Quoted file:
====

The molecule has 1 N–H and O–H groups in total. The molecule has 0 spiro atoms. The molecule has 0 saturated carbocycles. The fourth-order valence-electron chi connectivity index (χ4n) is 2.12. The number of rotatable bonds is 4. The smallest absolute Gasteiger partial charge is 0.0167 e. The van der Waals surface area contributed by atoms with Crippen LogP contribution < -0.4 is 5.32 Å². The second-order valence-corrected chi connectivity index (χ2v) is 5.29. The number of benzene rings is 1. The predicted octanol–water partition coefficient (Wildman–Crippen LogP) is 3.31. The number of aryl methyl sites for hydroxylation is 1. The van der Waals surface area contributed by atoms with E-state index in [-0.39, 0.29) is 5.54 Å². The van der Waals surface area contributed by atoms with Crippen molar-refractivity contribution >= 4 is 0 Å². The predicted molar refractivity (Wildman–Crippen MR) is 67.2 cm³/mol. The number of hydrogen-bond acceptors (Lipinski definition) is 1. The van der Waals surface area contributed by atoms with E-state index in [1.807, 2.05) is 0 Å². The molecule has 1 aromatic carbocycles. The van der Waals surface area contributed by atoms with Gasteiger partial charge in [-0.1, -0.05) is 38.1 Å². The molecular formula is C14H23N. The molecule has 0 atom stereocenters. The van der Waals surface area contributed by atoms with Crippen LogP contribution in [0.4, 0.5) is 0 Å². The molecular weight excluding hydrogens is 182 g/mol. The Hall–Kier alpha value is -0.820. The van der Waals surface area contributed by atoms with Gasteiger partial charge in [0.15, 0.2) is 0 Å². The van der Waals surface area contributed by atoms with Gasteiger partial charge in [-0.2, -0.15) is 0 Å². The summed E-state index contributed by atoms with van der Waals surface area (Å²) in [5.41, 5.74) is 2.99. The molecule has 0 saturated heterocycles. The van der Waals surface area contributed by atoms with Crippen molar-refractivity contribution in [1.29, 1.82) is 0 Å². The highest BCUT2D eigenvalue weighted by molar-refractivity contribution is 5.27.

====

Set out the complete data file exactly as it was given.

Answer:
The molecule has 1 N–H and O–H groups in total. The molecule has 0 spiro atoms. The molecule has 0 saturated carbocycles. The fourth-order valence-electron chi connectivity index (χ4n) is 2.12. The number of rotatable bonds is 4. The smallest absolute Gasteiger partial charge is 0.0167 e. The van der Waals surface area contributed by atoms with Crippen LogP contribution < -0.4 is 5.32 Å². The second-order valence-corrected chi connectivity index (χ2v) is 5.29. The number of benzene rings is 1. The predicted octanol–water partition coefficient (Wildman–Crippen LogP) is 3.31. The number of aryl methyl sites for hydroxylation is 1. The van der Waals surface area contributed by atoms with E-state index in [-0.39, 0.29) is 5.54 Å². The van der Waals surface area contributed by atoms with Crippen molar-refractivity contribution >= 4 is 0 Å². The predicted molar refractivity (Wildman–Crippen MR) is 67.2 cm³/mol. The number of hydrogen-bond acceptors (Lipinski definition) is 1. The van der Waals surface area contributed by atoms with E-state index in [1.807, 2.05) is 0 Å². The molecule has 1 aromatic carbocycles. The van der Waals surface area contributed by atoms with Gasteiger partial charge in [-0.1, -0.05) is 38.1 Å². The molecular formula is C14H23N. The molecule has 0 atom stereocenters. The van der Waals surface area contributed by atoms with Crippen LogP contribution in [0.4, 0.5) is 0 Å². The molecular weight excluding hydrogens is 182 g/mol. The Hall–Kier alpha value is -0.820. The van der Waals surface area contributed by atoms with Gasteiger partial charge in [0.15, 0.2) is 0 Å². The van der Waals surface area contributed by atoms with Gasteiger partial charge in [-0.2, -0.15) is 0 Å². The summed E-state index contributed by atoms with van der Waals surface area (Å²) in [5.41, 5.74) is 2.99. The molecule has 0 saturated heterocycles. The van der Waals surface area contributed by atoms with Crippen molar-refractivity contribution in [1.29, 1.82) is 0 Å². The highest BCUT2D eigenvalue weighted by molar-refractivity contribution is 5.27.